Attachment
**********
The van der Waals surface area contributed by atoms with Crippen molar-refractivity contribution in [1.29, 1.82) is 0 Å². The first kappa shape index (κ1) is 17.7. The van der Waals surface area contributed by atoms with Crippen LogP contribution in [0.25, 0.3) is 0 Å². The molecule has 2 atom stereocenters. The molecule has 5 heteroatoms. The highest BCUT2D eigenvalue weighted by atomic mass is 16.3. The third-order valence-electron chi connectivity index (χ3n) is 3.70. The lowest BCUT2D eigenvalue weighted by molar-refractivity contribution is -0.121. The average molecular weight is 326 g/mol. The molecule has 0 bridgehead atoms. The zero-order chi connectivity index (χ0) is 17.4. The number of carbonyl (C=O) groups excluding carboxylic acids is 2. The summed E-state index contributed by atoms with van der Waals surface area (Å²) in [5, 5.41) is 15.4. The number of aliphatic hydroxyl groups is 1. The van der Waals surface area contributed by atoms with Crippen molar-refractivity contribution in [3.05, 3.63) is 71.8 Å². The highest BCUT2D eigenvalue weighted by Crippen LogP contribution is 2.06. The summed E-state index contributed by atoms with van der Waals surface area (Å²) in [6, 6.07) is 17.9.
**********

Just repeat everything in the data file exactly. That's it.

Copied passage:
The van der Waals surface area contributed by atoms with Crippen molar-refractivity contribution in [1.29, 1.82) is 0 Å². The first kappa shape index (κ1) is 17.7. The van der Waals surface area contributed by atoms with Crippen LogP contribution in [0.25, 0.3) is 0 Å². The molecule has 2 atom stereocenters. The molecule has 5 heteroatoms. The highest BCUT2D eigenvalue weighted by atomic mass is 16.3. The third-order valence-electron chi connectivity index (χ3n) is 3.70. The lowest BCUT2D eigenvalue weighted by molar-refractivity contribution is -0.121. The average molecular weight is 326 g/mol. The molecule has 0 bridgehead atoms. The zero-order chi connectivity index (χ0) is 17.4. The number of carbonyl (C=O) groups excluding carboxylic acids is 2. The summed E-state index contributed by atoms with van der Waals surface area (Å²) in [5, 5.41) is 15.4. The number of aliphatic hydroxyl groups is 1. The van der Waals surface area contributed by atoms with Crippen molar-refractivity contribution in [3.05, 3.63) is 71.8 Å². The highest BCUT2D eigenvalue weighted by Crippen LogP contribution is 2.06. The summed E-state index contributed by atoms with van der Waals surface area (Å²) in [6, 6.07) is 17.9.